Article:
Guest Commentary (3254)
BILL BERKOWITZ FOR BUZZFLASH AT TRUTHOUT
Considering the church’s serial obfuscations and cover-ups, it is worth asking what role Cardinal Jorge Maria Bergoglio, now Pope Francis I, might have played during Argentina’s Dirty War.
The election of Argentina’s Jorge Maria Bergoglio, now Pope Francis I, as the first pope from Latin America is a truly historic moment. The purported runner up in 2005 to then-Cardinal Joseph Ratzinger (the now-retired Pope Benedict XVI), Bergoglio is now the worldwide leader of the Catholic Church.
JANE STILLWATER FOR BUZZFLASH AT TRUTHOUT Jane Stillwater
My friend Gordon Lau works for a charitable foundation in Jakarta that tries to help the poorest of the poor -- and so he decided to see exactly what his clients are going through by being "Poor for a Day" himself.
I wanna be poor for a day too -- and have just been given the perfect opportunity to do so. My housing co-op is being re-habbed and I have to be out of my apartment for three weeks while they do everything to it except install a new chimney for Santa Claus to come down.
(Photo: Courtesy of Jane Stillwater)
STEVEN JONAS MD, MPH FOR BUZZFLASH AT TRUTHOUT
The modern Republican Party finds its origins in the first post-Mexican War election, that of 1848 (1). The victory in the Mexican War had brought the nation a huge amount of new territory. The question of “what to do” about the potential expansion of the institution of slavery into the new states that might be created from the conquest came very much, and very quickly, to the fore. The South, of course, which had seen limits placed on the expansion of slavery west (and north west) by the Missouri Compromise of 1820, wanted unlimited expansion. Opposed were two major forces: those that simply wanted to prevent the expansion into the territories and those that wanted not only the former but also wanted the abolition of slavery in the states in which it already existed.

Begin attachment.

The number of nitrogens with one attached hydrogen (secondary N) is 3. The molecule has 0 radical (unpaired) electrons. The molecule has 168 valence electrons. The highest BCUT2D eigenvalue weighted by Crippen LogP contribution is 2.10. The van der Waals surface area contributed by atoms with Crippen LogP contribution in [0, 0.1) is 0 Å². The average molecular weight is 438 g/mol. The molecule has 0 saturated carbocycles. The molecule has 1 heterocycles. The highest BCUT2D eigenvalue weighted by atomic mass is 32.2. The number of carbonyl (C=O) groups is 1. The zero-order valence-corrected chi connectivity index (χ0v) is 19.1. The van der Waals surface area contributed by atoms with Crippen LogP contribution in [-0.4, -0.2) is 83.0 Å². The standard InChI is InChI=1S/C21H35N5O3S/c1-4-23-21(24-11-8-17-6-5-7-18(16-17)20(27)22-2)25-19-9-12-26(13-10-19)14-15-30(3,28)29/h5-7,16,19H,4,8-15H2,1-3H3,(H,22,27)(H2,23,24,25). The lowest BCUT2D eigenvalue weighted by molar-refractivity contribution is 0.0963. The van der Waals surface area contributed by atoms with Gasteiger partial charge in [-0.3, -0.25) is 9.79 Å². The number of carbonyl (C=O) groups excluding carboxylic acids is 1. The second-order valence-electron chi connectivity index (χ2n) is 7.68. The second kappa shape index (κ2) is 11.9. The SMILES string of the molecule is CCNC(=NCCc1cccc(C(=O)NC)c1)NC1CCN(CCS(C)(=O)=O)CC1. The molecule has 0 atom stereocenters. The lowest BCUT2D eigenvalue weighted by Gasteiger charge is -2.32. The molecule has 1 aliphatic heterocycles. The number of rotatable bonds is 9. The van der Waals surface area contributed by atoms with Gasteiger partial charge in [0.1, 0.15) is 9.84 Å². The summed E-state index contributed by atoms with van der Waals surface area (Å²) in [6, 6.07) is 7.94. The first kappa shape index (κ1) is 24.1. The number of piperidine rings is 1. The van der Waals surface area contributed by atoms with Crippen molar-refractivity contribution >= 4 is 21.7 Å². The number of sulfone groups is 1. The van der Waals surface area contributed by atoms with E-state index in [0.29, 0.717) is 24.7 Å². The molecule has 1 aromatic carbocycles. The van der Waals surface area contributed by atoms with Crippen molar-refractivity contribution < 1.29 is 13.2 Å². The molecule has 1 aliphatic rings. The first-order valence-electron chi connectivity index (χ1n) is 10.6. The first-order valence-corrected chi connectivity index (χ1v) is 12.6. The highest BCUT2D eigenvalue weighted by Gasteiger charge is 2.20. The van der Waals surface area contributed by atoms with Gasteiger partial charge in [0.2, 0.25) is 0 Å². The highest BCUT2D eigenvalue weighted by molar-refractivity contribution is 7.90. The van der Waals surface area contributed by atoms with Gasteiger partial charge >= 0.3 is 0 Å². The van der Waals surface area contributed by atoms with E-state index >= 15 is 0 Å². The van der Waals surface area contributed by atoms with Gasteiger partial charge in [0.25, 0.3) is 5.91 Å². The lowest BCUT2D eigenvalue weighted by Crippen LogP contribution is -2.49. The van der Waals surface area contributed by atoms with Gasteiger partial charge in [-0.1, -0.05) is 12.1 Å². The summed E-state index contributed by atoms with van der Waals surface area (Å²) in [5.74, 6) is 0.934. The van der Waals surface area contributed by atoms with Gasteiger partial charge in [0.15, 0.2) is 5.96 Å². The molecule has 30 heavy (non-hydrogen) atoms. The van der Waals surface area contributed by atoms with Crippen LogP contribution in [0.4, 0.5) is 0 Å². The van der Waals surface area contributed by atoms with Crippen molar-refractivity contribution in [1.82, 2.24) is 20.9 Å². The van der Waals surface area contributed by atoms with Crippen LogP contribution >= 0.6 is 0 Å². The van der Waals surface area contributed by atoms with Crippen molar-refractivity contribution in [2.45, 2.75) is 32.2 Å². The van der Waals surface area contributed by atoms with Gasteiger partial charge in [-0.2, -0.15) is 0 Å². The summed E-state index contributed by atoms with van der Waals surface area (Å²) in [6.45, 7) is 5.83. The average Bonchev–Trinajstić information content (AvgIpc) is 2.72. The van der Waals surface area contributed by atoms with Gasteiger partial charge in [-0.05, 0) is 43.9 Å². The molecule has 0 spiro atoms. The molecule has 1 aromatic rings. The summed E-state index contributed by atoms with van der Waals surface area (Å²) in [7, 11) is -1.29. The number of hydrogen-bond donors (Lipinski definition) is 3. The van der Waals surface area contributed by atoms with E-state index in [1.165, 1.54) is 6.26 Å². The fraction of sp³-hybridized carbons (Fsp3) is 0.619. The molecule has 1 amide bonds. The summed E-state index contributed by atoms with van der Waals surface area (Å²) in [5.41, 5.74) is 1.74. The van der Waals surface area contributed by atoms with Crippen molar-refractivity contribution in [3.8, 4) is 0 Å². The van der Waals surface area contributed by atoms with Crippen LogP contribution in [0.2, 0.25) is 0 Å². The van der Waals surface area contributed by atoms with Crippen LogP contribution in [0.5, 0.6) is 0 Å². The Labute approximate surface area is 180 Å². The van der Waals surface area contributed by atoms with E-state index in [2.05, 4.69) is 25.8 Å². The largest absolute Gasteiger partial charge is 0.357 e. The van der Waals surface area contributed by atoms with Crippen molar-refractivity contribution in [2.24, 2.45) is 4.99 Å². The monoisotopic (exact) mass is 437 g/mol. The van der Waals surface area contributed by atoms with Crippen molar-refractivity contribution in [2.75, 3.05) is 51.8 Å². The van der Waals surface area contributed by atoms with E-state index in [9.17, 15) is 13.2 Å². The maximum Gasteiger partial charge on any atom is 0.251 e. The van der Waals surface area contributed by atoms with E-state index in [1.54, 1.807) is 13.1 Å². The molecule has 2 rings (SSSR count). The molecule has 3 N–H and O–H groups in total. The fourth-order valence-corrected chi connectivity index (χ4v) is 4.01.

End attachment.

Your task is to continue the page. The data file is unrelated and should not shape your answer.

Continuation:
Starting with the said election of 1848, both major national parties, the Democrats and the Whigs, were beginning to come apart at the seams over the above question. For 1848, the Whigs nominated a general, Zachary Taylor, who was a Southerner and who owned slaves. However, he did not own much of a public record on the major political question of the time. He won. Once in office, Taylor surprised just about everyone by taking a free-soil position for the Territories. However, by the 1854 mid-terms, out of the by-then accumulated Whig wreckage the Republican Party had been born. The history is very complex, which much movement backwards and forwards, but the Republican Party picked up four other pieces of the political pie of the time that eventually led to its victory in the four-way election of 1860.
HARVEY WASSERMAN FOR BUZZFLASH AT TRUTHOUT
Thyroid abnormalities have now been confirmed among tens of thousands of children downwind from Fukushima. They are the first clear sign of an unfolding radioactive tragedy that demands this industry be buried forever.
Two years after Fukushima exploded, three still-smoldering reactors remind us that the nuclear power industry repeatedly told the world this could never happen.
And 72 years after the nuclear weapons industry began creating them, untold quantities of deadly wastes still leak at Hanford and at commercial reactor sites around the world, with no solution in sight.
(Photo: Michal Brcak)
PAUL BUCHHEIT FOR BUZZFLASH AT TRUTHOUT
It gets more maddening every day. Essential human needs are being packaged into products to be bought and sold. The right to food and water, education, health care, public spaces, and unrestricted speech shouldn't be based on who can pay the most, or on who can generate profits with the slickest marketing pitch.